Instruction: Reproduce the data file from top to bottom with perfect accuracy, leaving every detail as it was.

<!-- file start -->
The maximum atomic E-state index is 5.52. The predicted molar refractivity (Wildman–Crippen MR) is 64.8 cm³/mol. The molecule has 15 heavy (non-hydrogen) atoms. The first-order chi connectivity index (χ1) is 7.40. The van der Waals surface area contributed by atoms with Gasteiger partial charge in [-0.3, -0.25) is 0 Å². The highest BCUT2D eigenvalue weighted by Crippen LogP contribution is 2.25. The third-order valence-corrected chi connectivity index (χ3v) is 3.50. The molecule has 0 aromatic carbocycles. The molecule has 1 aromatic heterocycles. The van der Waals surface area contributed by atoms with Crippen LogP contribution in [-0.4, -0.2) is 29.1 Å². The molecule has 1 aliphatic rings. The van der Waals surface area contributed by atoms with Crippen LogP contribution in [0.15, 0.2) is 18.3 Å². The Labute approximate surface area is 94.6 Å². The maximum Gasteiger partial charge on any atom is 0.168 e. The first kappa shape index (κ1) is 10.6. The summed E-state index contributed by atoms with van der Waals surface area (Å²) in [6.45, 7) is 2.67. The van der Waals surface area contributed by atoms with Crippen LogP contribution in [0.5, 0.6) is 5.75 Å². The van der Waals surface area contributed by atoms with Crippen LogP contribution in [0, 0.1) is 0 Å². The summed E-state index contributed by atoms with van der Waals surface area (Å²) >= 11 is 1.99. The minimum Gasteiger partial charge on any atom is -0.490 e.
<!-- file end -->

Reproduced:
The maximum atomic E-state index is 5.52. The predicted molar refractivity (Wildman–Crippen MR) is 64.8 cm³/mol. The molecule has 15 heavy (non-hydrogen) atoms. The first-order chi connectivity index (χ1) is 7.40. The van der Waals surface area contributed by atoms with Gasteiger partial charge in [-0.3, -0.25) is 0 Å². The highest BCUT2D eigenvalue weighted by Crippen LogP contribution is 2.25. The third-order valence-corrected chi connectivity index (χ3v) is 3.50. The molecule has 0 aromatic carbocycles. The molecule has 1 aromatic heterocycles. The van der Waals surface area contributed by atoms with Crippen LogP contribution in [-0.4, -0.2) is 29.1 Å². The molecule has 1 aliphatic rings. The van der Waals surface area contributed by atoms with Crippen LogP contribution in [0.15, 0.2) is 18.3 Å². The Labute approximate surface area is 94.6 Å². The maximum Gasteiger partial charge on any atom is 0.168 e. The first kappa shape index (κ1) is 10.6. The summed E-state index contributed by atoms with van der Waals surface area (Å²) in [6.45, 7) is 2.67. The van der Waals surface area contributed by atoms with Crippen LogP contribution in [0.5, 0.6) is 5.75 Å². The van der Waals surface area contributed by atoms with Crippen LogP contribution in [0, 0.1) is 0 Å². The summed E-state index contributed by atoms with van der Waals surface area (Å²) >= 11 is 1.99. The minimum Gasteiger partial charge on any atom is -0.490 e.